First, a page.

Trump could suffer 'political costs' from a prolonged shutdown: Matthew Continetti

The partial government shutdown could have a negative impact on President Trump depending how long it lasts, Washington Free Beacon editor-in-chief Matthew Continetti warned Friday on the "Special Report" All-Star panel.

While there appears to be a stalemate in negotiations between Republicans and Democrats over funding for the border wall, there doesn’t seem to be an end to this shutdown in sight. Meanwhile, the arrest of an illegal immigrant accused of killing police Cpl. Ronil Singh in California this week has been injected in the political fight over border security and was referenced numerous times by the president on Twitter.

Continetti, along with Democratic strategist Leslie Marshall and political journalist John McCormack, weighed in on the latest developments surrounding the shutdown.

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The Free Beacon co-founder began by acknowledging the “difference” between the current partial shutdown and previous shutdowns, since this one has started “under unified government” with the GOP controlling the House, Senate and White House. He told the panel that this is “leading to a standstill,” especially because likely incoming House Speaker Nancy Pelosi, D-Calif, is vacationing in Hawaii instead of being in Washington.

“I think she’s waiting until she comes into power next week and so then she can begin the negotiations on her terms -- and that of course is a problem for the president,” Continetti said. “These short-term shutdowns … they tend not to have major effects on the economy or in American politics. What happens though when the shutdowns go for longer than say a week, two weeks, that stretch into a third week or perhaps longer than that, that’s when you start having real political costs in terms of people’s bases starting to get nervous and you also have the economic costs, which the state of the market they are today is something that the president doesn’t want.”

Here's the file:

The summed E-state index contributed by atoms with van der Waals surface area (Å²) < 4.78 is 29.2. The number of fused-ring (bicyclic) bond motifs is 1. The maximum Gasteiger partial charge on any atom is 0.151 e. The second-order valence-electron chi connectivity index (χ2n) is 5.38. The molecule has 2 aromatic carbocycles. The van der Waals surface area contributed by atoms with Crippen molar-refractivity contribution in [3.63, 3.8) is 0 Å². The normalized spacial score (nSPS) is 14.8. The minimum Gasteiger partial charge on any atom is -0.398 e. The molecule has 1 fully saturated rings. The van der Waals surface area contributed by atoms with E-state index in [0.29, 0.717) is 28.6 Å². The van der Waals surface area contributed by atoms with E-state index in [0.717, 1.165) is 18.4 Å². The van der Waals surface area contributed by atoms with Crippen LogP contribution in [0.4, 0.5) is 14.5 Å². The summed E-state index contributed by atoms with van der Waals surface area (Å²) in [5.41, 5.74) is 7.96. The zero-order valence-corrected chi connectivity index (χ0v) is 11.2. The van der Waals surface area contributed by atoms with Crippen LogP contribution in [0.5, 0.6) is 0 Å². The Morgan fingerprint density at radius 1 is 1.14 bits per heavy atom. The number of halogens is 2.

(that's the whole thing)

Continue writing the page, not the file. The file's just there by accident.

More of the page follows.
McCormack told the panel that he doesn’t see the shutdown resolving itself “anytime soon” since President Trump will “dig in” for border security in the wake of the murder of Corporal Singh and that conversations about sanctuary city policies may expand the conversation beyond just the wall. He added that any funding that could be agreed on for border security could be seen as a “victory” for the president.

Marshall acknowledged that she and many Democrats have “problems” with the laws surrounding sanctuary city policies and argued that it’s a more “pressing issue” in California than funding a wall.